I mentioned in my review for Super Mario Bros. 35 last week that one of the things keeping me from using my Nintendo Switch as a highly expensive paperweight most of the time is the fact you can play a selection of NES and SNES games through the emulators that come with a membership to the Nintendo Switch Online subscription service. Granted, Nintendo could do a MUCH better job at updating these more often, with just a paltry couple of new games getting added for each system every month at best. However, it’s still nice to have the option to go back in time to (legally) play some classic games of yore without having to dig out your old SNES from whichever cupboard you’ve buried it in. Hence this week’s article, as I recently got to take a trip down memory lane and play Donkey Kong Country 2: Diddy’s Kong Quest on the SNES emulator.
I’ve effused about Donkey Kong Country 2 on many occasions and have mentioned more than once that it still remains my personal favourite video game of all-time. This is for a combination of reasons, including the graphics, gameplay, soundtrack and a hearty dose of nostalgia. Despite that last reason, however, I am still willing to say that Donkey Kong Country 2 does indeed hold up, even whilst admitting that I might be wearing banana-tinted specs to a certain degree. There’s no doubt that other games have since come forward and evolved the platform genre, especially in the fifth and sixth generations when the genre moved into the 3D realm. In some ways Donkey Kong Country 2 might look a little bread and butter compared to a Crash, Spyro, Sly, Mario or Jak and Daxter, but in this humble scribe’s opinion, that bread and butter is still a more than substantial meal.
How Donkey Kong Country 2 differs from its elder sibling is that the titular Donkey isn’t a playable character this time. Instead, the game exists as a chance for his dedicated sidekick, Diddy Kong, to finally get his chance in the spotlight as the big lummox finds himself chimp-napped by the nefarious Captain K. Rool, leaving Diddy to team up with his girlfriend, Dixie, in order rescue him and bring him home to Donkey Kong Island. What follows is an enjoyable romp across 52 levels through floating pirate ships, dicey lava pits, mushy swamps, sinister theme parks, lethal beehives, creepy fog-covered forests, giant bramble nests and pretty much everything in between as you endeavour to take K. Rool and his dopey pirate army apart.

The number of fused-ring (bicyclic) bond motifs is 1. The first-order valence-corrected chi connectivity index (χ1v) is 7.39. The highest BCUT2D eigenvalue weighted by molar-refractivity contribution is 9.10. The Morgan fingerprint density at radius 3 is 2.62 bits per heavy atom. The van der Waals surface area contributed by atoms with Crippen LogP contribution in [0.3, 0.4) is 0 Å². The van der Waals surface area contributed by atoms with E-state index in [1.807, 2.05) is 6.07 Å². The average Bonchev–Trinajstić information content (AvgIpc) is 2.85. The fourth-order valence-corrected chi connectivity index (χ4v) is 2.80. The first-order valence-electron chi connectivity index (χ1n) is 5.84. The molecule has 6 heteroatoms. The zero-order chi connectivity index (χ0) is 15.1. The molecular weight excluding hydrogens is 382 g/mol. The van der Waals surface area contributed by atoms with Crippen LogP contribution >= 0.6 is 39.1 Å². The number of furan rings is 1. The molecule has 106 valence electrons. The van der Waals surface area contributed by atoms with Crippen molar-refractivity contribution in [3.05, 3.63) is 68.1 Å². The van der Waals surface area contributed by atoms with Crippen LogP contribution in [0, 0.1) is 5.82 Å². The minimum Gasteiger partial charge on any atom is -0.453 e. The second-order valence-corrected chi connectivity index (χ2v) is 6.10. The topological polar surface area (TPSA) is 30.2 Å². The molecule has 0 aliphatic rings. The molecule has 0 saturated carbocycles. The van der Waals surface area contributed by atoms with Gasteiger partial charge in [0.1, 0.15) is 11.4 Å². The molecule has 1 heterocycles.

Graphically, the game looks fantastic for a late fourth gen release, with pre-rendered graphics making their return in order to give the game a pseudo 3-D look with a smoothness you wouldn’t think possible from a console like the Super Nintendo. On top of that, David Wise returns to handle the music duties and knocks it out of the park once more with some of the best music in any video game ever, including fantastic tracks such as “Stickerbrush Symphony” and “Bayou Boogie” that are so good that people have been making remixes and HD restorations of them for years now, and they show no signs of stopping either. The pure unadulterated nostalgia some of these tracks instil in me never fails to make me feel good. No matter how old I get, hearing one of those pieces of music will take me back to 1995 when I first got my hands on this classic release.
Going from the Donkey/Diddy combo to the Diddy/Dixie one changes the gameplay in pretty notable ways in Donkey Kong Country 2. In the previous game, Donkey had a defined strength advantage, which would let him kill certain baddies that Diddy could not. With Diddy and Dixie both being similar sized, that is now taken away, meaning some baddies can’t be taken out by jumping, which causes you to have to get creative occasionally. One thing you can do now is get your significant other to piggyback on your shoulders, which allows you to either fling them at an enemy like a weapon or throw them up into a previously inaccessible area of the level. The latter trick is necessary if you wish to find all of the secret areas and collect enough “Krem Koins” in order to reach the special “Lost World” levels.